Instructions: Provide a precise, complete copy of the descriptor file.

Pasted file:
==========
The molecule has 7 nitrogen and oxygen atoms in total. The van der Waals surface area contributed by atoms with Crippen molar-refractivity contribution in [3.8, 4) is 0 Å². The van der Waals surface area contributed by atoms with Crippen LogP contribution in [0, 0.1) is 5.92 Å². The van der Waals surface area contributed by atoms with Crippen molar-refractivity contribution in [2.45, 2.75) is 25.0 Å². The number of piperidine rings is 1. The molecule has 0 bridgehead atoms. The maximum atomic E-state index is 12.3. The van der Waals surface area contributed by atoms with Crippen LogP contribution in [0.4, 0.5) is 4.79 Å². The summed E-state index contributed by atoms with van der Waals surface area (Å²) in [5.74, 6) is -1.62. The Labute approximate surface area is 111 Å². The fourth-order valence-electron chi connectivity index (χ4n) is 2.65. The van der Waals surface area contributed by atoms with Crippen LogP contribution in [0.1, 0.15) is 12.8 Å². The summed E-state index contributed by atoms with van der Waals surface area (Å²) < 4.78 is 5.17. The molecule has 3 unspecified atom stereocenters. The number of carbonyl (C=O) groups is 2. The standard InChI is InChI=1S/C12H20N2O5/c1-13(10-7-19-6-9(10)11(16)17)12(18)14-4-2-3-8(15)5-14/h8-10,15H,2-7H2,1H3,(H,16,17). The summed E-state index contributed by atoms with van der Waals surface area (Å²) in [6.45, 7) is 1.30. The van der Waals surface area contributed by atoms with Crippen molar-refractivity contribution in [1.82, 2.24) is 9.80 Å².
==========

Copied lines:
The molecule has 7 nitrogen and oxygen atoms in total. The van der Waals surface area contributed by atoms with Crippen molar-refractivity contribution in [3.8, 4) is 0 Å². The van der Waals surface area contributed by atoms with Crippen LogP contribution in [0, 0.1) is 5.92 Å². The van der Waals surface area contributed by atoms with Crippen molar-refractivity contribution in [2.45, 2.75) is 25.0 Å². The number of piperidine rings is 1. The molecule has 0 bridgehead atoms. The maximum atomic E-state index is 12.3. The van der Waals surface area contributed by atoms with Crippen LogP contribution in [0.4, 0.5) is 4.79 Å². The summed E-state index contributed by atoms with van der Waals surface area (Å²) in [5.74, 6) is -1.62. The Labute approximate surface area is 111 Å². The fourth-order valence-electron chi connectivity index (χ4n) is 2.65. The van der Waals surface area contributed by atoms with Crippen LogP contribution in [0.1, 0.15) is 12.8 Å². The summed E-state index contributed by atoms with van der Waals surface area (Å²) < 4.78 is 5.17. The molecule has 3 unspecified atom stereocenters. The number of carbonyl (C=O) groups is 2. The standard InChI is InChI=1S/C12H20N2O5/c1-13(10-7-19-6-9(10)11(16)17)12(18)14-4-2-3-8(15)5-14/h8-10,15H,2-7H2,1H3,(H,16,17). The summed E-state index contributed by atoms with van der Waals surface area (Å²) in [6.45, 7) is 1.30. The van der Waals surface area contributed by atoms with Crippen molar-refractivity contribution in [1.82, 2.24) is 9.80 Å².